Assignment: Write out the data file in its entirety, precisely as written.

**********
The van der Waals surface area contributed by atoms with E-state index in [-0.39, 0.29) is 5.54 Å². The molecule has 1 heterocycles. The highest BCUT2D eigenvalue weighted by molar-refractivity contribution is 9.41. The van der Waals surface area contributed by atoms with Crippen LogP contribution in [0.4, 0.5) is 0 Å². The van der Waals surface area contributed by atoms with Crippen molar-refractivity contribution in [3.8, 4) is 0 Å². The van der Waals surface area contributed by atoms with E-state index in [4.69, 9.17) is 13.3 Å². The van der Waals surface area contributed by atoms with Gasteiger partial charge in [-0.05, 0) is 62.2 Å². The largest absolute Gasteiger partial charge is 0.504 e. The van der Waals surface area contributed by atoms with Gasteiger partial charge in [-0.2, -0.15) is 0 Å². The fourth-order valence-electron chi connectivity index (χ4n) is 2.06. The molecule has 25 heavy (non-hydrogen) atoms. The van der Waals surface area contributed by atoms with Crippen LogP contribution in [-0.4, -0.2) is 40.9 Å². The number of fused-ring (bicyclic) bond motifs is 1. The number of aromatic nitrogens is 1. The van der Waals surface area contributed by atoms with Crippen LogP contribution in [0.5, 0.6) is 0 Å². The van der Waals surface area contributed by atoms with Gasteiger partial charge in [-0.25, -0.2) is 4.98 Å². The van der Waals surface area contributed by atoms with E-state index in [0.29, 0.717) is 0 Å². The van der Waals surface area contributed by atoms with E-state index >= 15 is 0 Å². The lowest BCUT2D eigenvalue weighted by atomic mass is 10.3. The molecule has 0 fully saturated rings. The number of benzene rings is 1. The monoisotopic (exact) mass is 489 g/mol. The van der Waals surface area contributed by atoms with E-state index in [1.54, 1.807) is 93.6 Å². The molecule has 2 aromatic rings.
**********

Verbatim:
The van der Waals surface area contributed by atoms with E-state index in [-0.39, 0.29) is 5.54 Å². The molecule has 1 heterocycles. The highest BCUT2D eigenvalue weighted by molar-refractivity contribution is 9.41. The van der Waals surface area contributed by atoms with Crippen LogP contribution in [0.4, 0.5) is 0 Å². The van der Waals surface area contributed by atoms with Crippen molar-refractivity contribution in [3.8, 4) is 0 Å². The van der Waals surface area contributed by atoms with E-state index in [4.69, 9.17) is 13.3 Å². The van der Waals surface area contributed by atoms with Gasteiger partial charge in [-0.05, 0) is 62.2 Å². The largest absolute Gasteiger partial charge is 0.504 e. The van der Waals surface area contributed by atoms with Gasteiger partial charge in [-0.2, -0.15) is 0 Å². The fourth-order valence-electron chi connectivity index (χ4n) is 2.06. The molecule has 25 heavy (non-hydrogen) atoms. The van der Waals surface area contributed by atoms with Crippen LogP contribution in [-0.4, -0.2) is 40.9 Å². The number of fused-ring (bicyclic) bond motifs is 1. The number of aromatic nitrogens is 1. The van der Waals surface area contributed by atoms with Crippen LogP contribution in [0.5, 0.6) is 0 Å². The van der Waals surface area contributed by atoms with Gasteiger partial charge in [-0.25, -0.2) is 4.98 Å². The van der Waals surface area contributed by atoms with E-state index in [0.29, 0.717) is 0 Å². The van der Waals surface area contributed by atoms with E-state index >= 15 is 0 Å². The lowest BCUT2D eigenvalue weighted by atomic mass is 10.3. The molecule has 0 fully saturated rings. The number of benzene rings is 1. The monoisotopic (exact) mass is 489 g/mol. The van der Waals surface area contributed by atoms with E-state index in [1.54, 1.807) is 93.6 Å². The molecule has 2 aromatic rings.